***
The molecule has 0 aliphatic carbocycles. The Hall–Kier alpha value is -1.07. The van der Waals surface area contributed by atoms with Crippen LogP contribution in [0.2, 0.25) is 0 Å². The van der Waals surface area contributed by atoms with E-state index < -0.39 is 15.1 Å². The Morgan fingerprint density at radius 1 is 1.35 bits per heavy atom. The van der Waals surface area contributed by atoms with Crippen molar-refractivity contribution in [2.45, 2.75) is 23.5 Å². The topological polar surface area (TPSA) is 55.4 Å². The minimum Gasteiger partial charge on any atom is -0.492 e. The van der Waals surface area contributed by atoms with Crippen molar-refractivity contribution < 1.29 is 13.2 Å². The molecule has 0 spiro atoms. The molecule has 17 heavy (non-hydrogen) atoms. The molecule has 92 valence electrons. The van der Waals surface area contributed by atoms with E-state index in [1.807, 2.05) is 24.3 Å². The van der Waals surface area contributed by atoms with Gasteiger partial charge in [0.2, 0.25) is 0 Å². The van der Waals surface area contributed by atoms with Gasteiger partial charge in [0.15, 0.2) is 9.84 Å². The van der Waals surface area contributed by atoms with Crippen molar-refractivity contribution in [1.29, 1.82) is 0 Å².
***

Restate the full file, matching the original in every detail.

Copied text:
The molecule has 0 aliphatic carbocycles. The Hall–Kier alpha value is -1.07. The van der Waals surface area contributed by atoms with Crippen LogP contribution in [0.2, 0.25) is 0 Å². The van der Waals surface area contributed by atoms with E-state index < -0.39 is 15.1 Å². The Morgan fingerprint density at radius 1 is 1.35 bits per heavy atom. The van der Waals surface area contributed by atoms with Crippen molar-refractivity contribution in [2.45, 2.75) is 23.5 Å². The topological polar surface area (TPSA) is 55.4 Å². The minimum Gasteiger partial charge on any atom is -0.492 e. The van der Waals surface area contributed by atoms with Crippen molar-refractivity contribution < 1.29 is 13.2 Å². The molecule has 0 spiro atoms. The molecule has 17 heavy (non-hydrogen) atoms. The molecule has 92 valence electrons. The van der Waals surface area contributed by atoms with E-state index in [1.807, 2.05) is 24.3 Å². The van der Waals surface area contributed by atoms with Gasteiger partial charge in [0.2, 0.25) is 0 Å². The van der Waals surface area contributed by atoms with Gasteiger partial charge in [0.15, 0.2) is 9.84 Å². The van der Waals surface area contributed by atoms with Crippen molar-refractivity contribution in [1.29, 1.82) is 0 Å².